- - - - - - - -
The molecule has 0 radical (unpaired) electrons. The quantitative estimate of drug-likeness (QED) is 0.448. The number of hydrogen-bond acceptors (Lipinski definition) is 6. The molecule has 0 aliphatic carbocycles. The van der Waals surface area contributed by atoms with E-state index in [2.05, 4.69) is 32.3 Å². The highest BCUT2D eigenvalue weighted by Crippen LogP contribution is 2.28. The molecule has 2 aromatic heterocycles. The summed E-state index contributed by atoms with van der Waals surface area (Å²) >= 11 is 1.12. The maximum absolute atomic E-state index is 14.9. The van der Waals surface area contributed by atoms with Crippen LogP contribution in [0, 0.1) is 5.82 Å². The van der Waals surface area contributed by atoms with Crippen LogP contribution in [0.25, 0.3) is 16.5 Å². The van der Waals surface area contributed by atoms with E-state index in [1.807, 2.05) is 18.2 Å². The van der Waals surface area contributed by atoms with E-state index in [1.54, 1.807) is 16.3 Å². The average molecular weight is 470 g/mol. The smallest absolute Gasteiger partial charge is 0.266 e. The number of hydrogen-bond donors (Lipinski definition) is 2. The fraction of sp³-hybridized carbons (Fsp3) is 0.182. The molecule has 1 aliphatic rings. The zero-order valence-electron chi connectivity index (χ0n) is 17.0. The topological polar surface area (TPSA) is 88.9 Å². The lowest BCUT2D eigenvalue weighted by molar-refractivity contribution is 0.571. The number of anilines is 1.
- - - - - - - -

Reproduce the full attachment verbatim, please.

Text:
The molecule has 0 radical (unpaired) electrons. The quantitative estimate of drug-likeness (QED) is 0.448. The number of hydrogen-bond acceptors (Lipinski definition) is 6. The molecule has 0 aliphatic carbocycles. The van der Waals surface area contributed by atoms with E-state index in [2.05, 4.69) is 32.3 Å². The highest BCUT2D eigenvalue weighted by Crippen LogP contribution is 2.28. The molecule has 2 aromatic heterocycles. The summed E-state index contributed by atoms with van der Waals surface area (Å²) >= 11 is 1.12. The maximum absolute atomic E-state index is 14.9. The van der Waals surface area contributed by atoms with Crippen LogP contribution in [0, 0.1) is 5.82 Å². The van der Waals surface area contributed by atoms with Crippen LogP contribution in [0.25, 0.3) is 16.5 Å². The van der Waals surface area contributed by atoms with E-state index in [1.807, 2.05) is 18.2 Å². The van der Waals surface area contributed by atoms with E-state index in [1.54, 1.807) is 16.3 Å². The average molecular weight is 470 g/mol. The smallest absolute Gasteiger partial charge is 0.266 e. The number of hydrogen-bond donors (Lipinski definition) is 2. The fraction of sp³-hybridized carbons (Fsp3) is 0.182. The molecule has 1 aliphatic rings. The zero-order valence-electron chi connectivity index (χ0n) is 17.0. The topological polar surface area (TPSA) is 88.9 Å². The lowest BCUT2D eigenvalue weighted by molar-refractivity contribution is 0.571. The number of anilines is 1.